the second week of July, war has returned to the Middle East,
especially Lebanon. People in Lebanon have been caught up
in the worst violence since the 1975-1991 civil war. Most
of those killed or wounded have been civilians. Hundreds of
thousands of people have been displaced by the hostilities
in Lebanon, where fighting has profoundly disrupted normal
Meanwhile, in Israel, much of the population
of the north lives under the threat of rocket attacks.
Israeli incursions in Gaza Strip have
caused additional hardship to the Palestinians.
In spite of rampant insecurity, the
response of the Movement has been prompt.
In Lebanon, the Lebanese Red Cross
(LRC), the ICRC and partners from the Movement have responded
to the growing emergency needs, primarily in the south. During
the first four weeks of the conflict, the LRC evacuated 776
wounded people, transported 5,452 patients and collected 256
bodies. “In southern Lebanon, the number-one issue today
is ensuring the safety of civilians and securing safe access
for those engaged in medical and other humanitarian activities,”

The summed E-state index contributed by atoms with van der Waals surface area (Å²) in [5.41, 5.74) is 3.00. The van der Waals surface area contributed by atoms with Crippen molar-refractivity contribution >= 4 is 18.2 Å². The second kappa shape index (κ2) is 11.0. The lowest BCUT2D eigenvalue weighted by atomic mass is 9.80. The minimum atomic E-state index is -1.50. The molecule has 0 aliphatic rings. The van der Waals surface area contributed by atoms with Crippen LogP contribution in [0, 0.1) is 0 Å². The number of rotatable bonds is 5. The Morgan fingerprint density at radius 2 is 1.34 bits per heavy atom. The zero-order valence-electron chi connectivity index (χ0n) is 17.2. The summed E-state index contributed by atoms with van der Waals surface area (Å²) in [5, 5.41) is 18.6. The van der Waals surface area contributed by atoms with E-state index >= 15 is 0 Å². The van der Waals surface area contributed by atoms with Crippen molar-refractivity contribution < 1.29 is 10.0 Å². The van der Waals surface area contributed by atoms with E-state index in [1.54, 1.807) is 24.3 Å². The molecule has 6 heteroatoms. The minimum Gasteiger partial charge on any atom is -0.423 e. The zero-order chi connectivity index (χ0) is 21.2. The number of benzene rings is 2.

said ICRC director of operations Pierre Kraehenbuehl. Several
LRC ambulances have been hit and a number of first-aiders
injured; one of them, Mikhael Jbayleh, was killed on duty
in the area of Marjayoun on 11 August.
In close cooperation with the LRC,
the ICRC continues to provide food, shelter materials and
basic household goods to destitute civilians — both
residents and the displaced. Ensuring medical treatment and
drinkable water for over a million of people is now a top
The Palestine Red Crescent Society
branch in Lebanon is providing medical facilities in Palestinian
refugee camps, while the Syrian Arab Red Crescent has established
reception centres at border points with Lebanon, and in Syria,
in order to support refugees fleeing conflict zones in Lebanon.
At the same time, humanitarian needs
in northern Israel, such as blood services, paramedic care
and ambulance transfers, are provided by the Magen David Adom
with ICRC support. MDA personnel have treated hundreds of
people, mostly wounded civilians.
Though it is premature to assess the
viability of the 14 August UN-brokered ceasefire, this is
the first significant step towards a reduction of the violence.
In this volatile context, the joint
efforts of the Movement are essential.
ICRC editor Red Cross Red Crescent